Windows Insider

VM Self-Service: Right Feature, Wrong User

VM Self-Service could be confusing for even the most seasoned IT pro. Thankfully, Greg is here to shed some light on what it means for your private cloud.

Does the term "VM self-service" make your palms sweat? You're not alone. It does that to a legion of Windows IT professionals.

Even so, Microsoft defines VM self-service as a key component of its private cloud description. Lacking self-service, Microsoft says your private cloud is little more than a well-oiled virtual environment.

What's interesting is the perspiration doesn't appear to be caused by the feature itself. Most admins love the idea. Where they get hung up is with that feature's end user.

Wrong User
I've crisscrossed the country this year, training IT pros on cloud technologies. I've learned that the notion of self-service all too often conjures apocalyptical images of uncontrolled chaos. The fears include the following: VMs might appear out of nowhere and disappear without warning. Untold security hazards can wink in and out of existence. Critical data could evaporate without protection as self-served VMs fail to coordinate with backup solutions.

At the center of this perceived maelstrom stands the self-serving user. Given a resource pool with which to provision VMs at will, that user is suddenly empowered with the one thing IT pros dread: choice.

"Give users a choice, and they'll inadvertently choose the wrong one," I heard from an attendee at a recent training event. Another passionately proclaimed, "I'd never give my users the ability to create their own VMs. That's a disaster waiting to happen."

Ironically, they're right. VM self-service isn't necessarily intended for use by your regular, non-technical users. In most implementations, the person doing the self-serving will be someone else in IT.

Right Feature
Consider for a minute the work-breakdown structure in your IT organization. Some individuals are probably responsible for managing the core infrastructure. In the old days, these peoples' jobs included unboxing servers, racking-and-stacking, OS installations and patching, and the regular care and feeding of data- center equipment.

Others take responsibility for applications. Every situation is different, so this second team might focus on home-built and line-of-business apps. They might also be "the Citrix people" or "the SQL people." Sometimes they're a combination of both.

As environments mature and grow in complexity, these two groups begin drifting apart. At some point applications people stop building servers themselves. Their needs have made them a customer of the infrastructure team: "Need a new server? Our group takes care of that."

Fast-forward a few years and you'll see the infrastructure team's job has changed. Unboxing servers and racking-and-stacking have (almost) been replaced by virtual environment maintenance.

Application teams are still doing the same job. They still manage everything above the OS. They still make requests when they need servers.

Accelerating that request fulfillment is the central mission of VM self- service. Rather than wasting time manually provisioning each new VM, self-service offers a bounded experience for automating VM delivery. It doesn't change the relationship -- it speeds up the transactions.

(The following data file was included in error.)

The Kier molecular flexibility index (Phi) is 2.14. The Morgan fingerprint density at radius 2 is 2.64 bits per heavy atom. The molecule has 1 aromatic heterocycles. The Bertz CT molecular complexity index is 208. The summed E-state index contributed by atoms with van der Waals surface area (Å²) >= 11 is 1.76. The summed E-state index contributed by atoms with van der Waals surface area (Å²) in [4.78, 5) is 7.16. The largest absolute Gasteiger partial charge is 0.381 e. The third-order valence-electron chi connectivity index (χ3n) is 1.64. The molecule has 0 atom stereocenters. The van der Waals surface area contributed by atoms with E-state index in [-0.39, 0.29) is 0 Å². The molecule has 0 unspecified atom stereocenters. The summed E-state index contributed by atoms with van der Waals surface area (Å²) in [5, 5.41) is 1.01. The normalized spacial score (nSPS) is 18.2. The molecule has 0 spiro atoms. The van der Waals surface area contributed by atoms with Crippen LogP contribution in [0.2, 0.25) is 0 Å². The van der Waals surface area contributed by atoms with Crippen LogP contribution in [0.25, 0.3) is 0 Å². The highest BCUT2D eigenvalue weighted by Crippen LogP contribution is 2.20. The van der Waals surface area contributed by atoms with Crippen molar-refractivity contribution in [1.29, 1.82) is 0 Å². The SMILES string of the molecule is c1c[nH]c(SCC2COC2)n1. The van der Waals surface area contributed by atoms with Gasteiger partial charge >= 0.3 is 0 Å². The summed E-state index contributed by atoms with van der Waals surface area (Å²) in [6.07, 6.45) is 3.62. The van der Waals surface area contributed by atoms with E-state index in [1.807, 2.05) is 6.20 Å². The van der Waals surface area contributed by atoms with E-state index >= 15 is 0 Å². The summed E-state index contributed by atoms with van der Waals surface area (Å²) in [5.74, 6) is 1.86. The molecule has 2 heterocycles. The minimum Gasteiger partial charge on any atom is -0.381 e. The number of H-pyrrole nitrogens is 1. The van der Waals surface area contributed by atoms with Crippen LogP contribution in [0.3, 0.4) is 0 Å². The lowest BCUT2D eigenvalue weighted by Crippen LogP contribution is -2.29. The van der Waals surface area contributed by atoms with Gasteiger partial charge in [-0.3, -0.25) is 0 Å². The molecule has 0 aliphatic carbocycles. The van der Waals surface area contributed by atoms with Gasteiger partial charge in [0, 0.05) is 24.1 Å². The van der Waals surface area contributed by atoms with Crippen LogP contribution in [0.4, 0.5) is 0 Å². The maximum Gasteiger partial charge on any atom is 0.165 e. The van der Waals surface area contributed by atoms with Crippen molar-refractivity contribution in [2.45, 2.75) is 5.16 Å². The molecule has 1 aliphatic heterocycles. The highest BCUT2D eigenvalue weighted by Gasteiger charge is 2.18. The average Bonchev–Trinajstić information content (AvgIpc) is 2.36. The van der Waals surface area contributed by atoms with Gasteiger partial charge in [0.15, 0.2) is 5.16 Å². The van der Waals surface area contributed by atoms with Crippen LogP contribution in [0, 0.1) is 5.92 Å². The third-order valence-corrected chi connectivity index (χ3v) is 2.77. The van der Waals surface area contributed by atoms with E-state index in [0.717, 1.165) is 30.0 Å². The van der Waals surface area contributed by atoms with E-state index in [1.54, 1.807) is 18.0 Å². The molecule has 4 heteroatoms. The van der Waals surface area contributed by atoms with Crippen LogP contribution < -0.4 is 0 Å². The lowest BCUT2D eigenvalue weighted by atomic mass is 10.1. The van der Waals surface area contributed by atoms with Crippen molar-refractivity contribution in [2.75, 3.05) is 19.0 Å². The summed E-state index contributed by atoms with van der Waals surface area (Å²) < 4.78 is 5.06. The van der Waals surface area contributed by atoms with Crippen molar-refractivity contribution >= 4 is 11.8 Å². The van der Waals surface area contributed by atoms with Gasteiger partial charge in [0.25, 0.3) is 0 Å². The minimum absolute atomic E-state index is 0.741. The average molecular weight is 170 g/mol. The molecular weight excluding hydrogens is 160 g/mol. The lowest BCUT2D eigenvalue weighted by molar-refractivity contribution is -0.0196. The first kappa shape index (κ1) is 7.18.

Not Vaporware
Microsoft System Center Virtual Machine Manager (VMM) 2012, in combination with the new System Center App Controller, delivers the rich experience that fits this delegation of responsibility. Infrastructure teams do their work in VMM, while applications teams do theirs inside the simplified App Controller interface.

Self-service needn't get you sweating when you reconsider its intended audience. Rather than uncontrolled chaos, it offers much-needed automation for the real consumer of datacenter resources: IT itself.

About the Author

Greg Shields is a senior partner and principal technologist with Concentrated Technology. He also serves as a contributing editor and columnist for TechNet Magazine and Redmond magazine, and is a highly sought-after and top-ranked speaker for live and recorded events. Greg can be found at numerous IT conferences such as TechEd, MMS and VMworld, among others, and has served as conference chair for 1105 Media’s TechMentor Conference since 2005. Greg has been a multiple recipient of both the Microsoft Most Valuable Professional and VMware vExpert award.

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Thu, Oct 4, 2012 Tom

I agree with the article, but it (like many before and after) neglect certain aspects that put the admin ill at ease (and it isn't JUST end users getting access and using it incorrectly). My biggest concern, and the one I hear most often from admins is not that Applications spins up and uses the VM's, but rather that they NEVER destroy them, even as they go unused (just in case). Moreover, each of these "Used" VM's continue to eat up licenses, disk space, perhaps compute resources (if left on), etc; with no real way to prevent it. Chargeback systems, if implimented properly and rigorously could limit that, but that is rarely the case when dealing with Private Clouds. Departments see it as Virtual Money that really doesn't cost the company anything. Only when it is outsourced with actual payouts does it ever REALLY seem to come into play.

Wed, Oct 3, 2012 Wayne Hoggett Australia

I thought this was obvious. Obviously not :) Giving tech savvy users and IT Staff a way to spin up a VM, test their new software patch and destroy it when they're done has to be a good thing.

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